Basic Definition in the Study of Microbial Ecology:
1. Ecosystem: This is the combination of biotic and abiotic components of the specific environment. Usually, such a unit has the collection of organisms and abiotic components that are unique to it and as such, one eco-system is different from other.
2. Community: This is the collection of microorganism inhabiting the given site in ecosystem (i.e. ecosystem without environmental factors or abiotic factors).
3. Population: This is individual microbial species. Unlike community, it is more homogenous and specific.
4. Individual: This refers to individual organisms in population. Every ecosystem has, related with it certain physical, chemical and biological characteristics. Such factors administer the composition of community by dictating which of the individual microorganisms will be effectively established, and out of those established, few will be dominant while others are restricted and other groups are completely eliminated.
Thus, selection by environmental factors is significant. Those organisms which are established are those which are better adapted to abiotic conditions (water activity, PH, moisture, temperature, oxygen concentration etc) in that specific environment.
Organisms which can't cope with prevailing conditions are eliminated. Environment builds community through selection. It is as a result of this relationship with the community which we have certain Species of micro-organism as dominant.
5. The Habitat: A habitat is an area having the degree of uniformity in terms of abiotic components. They are thus also considered to be of ecological significance like surfaces of plants and animals, blood, soil, open sea, air, nasal passages, alimentary canal and so on. Size of the habitat is not significant as it differs considerably. The significant factor is that certain sets of conditions are uniform to that area.
6. Niche: The ability of microorganisms to make use of resources available in the habitat is differed and this has lead to idea of niche. Role of the particular organisms in the particular place is niche.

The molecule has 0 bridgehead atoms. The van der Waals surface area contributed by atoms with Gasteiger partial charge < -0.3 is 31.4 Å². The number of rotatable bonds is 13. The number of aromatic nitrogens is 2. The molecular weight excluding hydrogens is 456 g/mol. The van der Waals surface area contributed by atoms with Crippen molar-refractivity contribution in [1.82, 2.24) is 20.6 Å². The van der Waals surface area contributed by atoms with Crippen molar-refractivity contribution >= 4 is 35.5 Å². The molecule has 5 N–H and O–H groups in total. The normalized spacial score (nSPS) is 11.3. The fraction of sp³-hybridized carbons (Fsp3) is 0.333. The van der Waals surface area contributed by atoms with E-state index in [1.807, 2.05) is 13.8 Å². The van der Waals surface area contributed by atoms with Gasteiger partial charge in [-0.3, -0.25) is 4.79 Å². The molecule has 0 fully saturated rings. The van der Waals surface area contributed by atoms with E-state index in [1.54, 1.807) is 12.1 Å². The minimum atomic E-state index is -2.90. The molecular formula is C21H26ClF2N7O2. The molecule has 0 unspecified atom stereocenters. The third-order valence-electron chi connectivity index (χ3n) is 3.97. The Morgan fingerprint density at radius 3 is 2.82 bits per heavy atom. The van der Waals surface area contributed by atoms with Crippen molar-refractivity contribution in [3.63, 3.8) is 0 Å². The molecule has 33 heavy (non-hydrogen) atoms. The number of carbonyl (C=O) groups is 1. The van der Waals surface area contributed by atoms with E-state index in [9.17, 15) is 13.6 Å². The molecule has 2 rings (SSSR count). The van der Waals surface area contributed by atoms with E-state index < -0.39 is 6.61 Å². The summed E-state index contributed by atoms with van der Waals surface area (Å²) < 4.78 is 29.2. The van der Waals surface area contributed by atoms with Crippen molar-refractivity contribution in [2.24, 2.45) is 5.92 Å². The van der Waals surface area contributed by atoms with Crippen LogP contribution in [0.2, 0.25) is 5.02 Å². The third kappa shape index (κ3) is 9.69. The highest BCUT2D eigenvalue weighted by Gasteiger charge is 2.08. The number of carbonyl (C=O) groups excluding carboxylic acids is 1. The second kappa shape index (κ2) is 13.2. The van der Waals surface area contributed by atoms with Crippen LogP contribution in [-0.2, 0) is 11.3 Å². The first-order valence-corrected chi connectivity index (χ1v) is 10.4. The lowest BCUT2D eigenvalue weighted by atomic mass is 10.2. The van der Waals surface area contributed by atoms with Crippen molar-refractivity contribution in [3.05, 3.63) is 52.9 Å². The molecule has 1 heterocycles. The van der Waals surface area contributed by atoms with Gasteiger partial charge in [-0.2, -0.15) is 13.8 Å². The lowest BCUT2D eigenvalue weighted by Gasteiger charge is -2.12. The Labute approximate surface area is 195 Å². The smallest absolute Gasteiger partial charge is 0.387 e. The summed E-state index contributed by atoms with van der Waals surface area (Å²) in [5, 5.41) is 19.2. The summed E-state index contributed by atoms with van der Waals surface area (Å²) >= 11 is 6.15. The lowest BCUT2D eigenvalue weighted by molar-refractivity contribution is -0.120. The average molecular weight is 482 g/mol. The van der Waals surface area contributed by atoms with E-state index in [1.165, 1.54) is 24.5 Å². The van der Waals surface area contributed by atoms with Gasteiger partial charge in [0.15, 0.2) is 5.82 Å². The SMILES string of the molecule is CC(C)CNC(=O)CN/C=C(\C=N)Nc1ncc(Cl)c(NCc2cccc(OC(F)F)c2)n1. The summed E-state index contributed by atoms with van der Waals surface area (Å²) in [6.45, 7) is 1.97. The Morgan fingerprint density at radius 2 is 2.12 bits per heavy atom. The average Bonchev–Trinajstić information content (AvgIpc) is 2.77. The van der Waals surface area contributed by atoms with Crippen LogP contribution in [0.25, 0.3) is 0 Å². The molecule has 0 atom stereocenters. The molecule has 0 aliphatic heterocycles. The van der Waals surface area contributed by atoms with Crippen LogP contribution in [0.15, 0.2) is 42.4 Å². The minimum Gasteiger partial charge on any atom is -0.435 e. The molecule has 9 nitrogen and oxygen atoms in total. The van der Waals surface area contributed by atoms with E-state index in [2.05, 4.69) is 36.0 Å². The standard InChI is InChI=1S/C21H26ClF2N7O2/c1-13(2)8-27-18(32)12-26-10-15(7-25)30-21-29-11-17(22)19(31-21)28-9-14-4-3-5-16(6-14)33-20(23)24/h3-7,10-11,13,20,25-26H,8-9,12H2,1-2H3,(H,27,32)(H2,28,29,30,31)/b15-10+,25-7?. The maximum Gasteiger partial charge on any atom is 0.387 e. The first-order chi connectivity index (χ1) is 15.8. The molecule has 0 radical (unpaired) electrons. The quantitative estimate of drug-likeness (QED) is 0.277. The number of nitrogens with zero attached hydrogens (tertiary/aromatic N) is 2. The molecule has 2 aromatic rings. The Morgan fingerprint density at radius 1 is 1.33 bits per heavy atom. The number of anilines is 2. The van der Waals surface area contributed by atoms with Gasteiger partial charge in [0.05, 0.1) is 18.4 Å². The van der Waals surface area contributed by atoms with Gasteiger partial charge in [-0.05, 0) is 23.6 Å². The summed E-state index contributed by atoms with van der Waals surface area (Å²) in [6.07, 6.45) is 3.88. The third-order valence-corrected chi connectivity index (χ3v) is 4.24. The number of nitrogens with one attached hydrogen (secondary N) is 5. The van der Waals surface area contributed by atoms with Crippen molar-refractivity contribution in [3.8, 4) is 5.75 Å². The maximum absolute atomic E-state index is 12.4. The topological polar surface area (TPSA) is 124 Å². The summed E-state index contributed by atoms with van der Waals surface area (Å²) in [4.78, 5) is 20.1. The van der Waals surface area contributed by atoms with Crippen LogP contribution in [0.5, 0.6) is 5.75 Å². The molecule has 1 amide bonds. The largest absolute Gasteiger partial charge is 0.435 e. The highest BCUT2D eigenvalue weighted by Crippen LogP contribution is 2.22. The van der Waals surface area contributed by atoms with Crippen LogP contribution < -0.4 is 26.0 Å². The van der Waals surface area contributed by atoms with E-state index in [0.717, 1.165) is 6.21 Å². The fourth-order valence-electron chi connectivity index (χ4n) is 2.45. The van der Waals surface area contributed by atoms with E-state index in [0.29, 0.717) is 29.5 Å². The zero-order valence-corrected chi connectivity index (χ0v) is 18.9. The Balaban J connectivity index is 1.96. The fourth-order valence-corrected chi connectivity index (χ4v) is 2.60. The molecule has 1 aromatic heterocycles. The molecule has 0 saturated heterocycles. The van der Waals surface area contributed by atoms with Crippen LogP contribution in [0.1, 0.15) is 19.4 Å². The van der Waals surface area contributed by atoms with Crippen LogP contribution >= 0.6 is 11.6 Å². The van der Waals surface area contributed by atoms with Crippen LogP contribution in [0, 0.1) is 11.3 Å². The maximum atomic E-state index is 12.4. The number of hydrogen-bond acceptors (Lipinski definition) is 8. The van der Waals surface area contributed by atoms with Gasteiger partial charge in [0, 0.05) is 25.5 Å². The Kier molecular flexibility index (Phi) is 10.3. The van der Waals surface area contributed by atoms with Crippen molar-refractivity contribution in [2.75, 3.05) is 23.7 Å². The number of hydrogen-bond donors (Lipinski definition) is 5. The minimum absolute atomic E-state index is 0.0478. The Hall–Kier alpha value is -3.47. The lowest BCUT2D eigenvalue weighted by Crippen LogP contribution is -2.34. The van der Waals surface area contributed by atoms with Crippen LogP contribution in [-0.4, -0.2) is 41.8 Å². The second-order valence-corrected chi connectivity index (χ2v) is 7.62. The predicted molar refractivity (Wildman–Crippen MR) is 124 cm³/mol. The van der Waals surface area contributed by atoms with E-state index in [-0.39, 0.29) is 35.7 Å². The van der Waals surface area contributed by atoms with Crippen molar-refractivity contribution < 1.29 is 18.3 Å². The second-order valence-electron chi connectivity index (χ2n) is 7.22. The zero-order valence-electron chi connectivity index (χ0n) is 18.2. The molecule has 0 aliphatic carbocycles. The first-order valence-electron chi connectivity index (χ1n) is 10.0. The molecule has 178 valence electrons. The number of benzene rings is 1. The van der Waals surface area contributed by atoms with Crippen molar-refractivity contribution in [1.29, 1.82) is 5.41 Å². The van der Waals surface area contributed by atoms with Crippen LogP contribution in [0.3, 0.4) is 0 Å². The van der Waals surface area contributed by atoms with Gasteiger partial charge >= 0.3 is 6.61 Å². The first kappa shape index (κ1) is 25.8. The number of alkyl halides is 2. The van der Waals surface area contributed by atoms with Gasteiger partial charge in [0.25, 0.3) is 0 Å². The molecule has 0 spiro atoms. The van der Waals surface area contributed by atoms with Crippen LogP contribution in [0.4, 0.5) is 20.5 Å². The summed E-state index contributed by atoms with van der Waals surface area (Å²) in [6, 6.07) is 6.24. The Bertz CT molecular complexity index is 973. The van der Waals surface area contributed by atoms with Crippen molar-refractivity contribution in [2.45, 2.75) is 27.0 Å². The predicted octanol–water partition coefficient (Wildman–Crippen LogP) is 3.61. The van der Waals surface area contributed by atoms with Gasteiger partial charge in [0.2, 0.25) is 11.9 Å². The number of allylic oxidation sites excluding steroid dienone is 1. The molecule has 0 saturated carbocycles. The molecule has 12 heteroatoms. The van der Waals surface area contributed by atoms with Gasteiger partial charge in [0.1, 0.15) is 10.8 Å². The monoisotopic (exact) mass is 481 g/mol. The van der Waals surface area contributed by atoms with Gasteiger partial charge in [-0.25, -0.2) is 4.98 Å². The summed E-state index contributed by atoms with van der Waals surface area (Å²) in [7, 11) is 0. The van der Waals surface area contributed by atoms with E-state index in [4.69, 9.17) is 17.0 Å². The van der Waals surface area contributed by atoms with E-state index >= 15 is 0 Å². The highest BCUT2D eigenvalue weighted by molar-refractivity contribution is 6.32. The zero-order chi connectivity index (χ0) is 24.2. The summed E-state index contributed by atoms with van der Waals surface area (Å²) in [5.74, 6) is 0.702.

Microorganism could be divided in kinds depending on the functions in different habitats, those with narrow and those with broad range of tolerance. Those with narrow niche are highly particular and perform single function or role like obligate parasites, autotrophic organisms, while those that perform range of functions are said to have the broad niche like heterotrophic organism. Those which occupy narrow niche are merely eliminated if there is change in environmental conditions mostly as it affects their survival, but they although, flourish luxuriantly when their conditional requirements are met. Examples are photosynthetic micro-organisms which are negatively affected when source of light is blocked but they grow rapidly when there is light. On the other hand, those which have broad niche are not harshly affected by changes in environmental conditions.
Colonization and succession:
When the area is denuded or freshly exposed like when the tissue is freshly exposed or wounded or when we have earth quake that exposes earth's surface, a number of microorganisms will be deposited on such surfaces. First microorganisms to arrive on such surfaces are known as pioneers. These organisms grow and multiply to form pioneer community and from time the exposed areas are occupied by microorganisms, it is said to be colonized.
After establishment of the pioneer community, they feed on substrates, produced byproducts and other waste materials or metabolites and so environment becomes altered. Modified environment paves way for colonization by other organisms, whereas the pioneer communities are gradually eliminated.
When colonization has occurred, succession follows and there is continuous modification of environment. Though, at a stage the community remains constant for at least some time and procedure of succession is stopped; and the community that characteristics that habitat results. This is known as climax community. Species composition at this phase is maintained reasonably constant for the period of time. Stability in composition doesn't mean that organisms don't die but number of organisms dying is rapidly replaced and this is the reflection of dynamic equilibrium. Climax community thus is a self-replicating entity where microorganisms and physical environment are in constant equilibrium.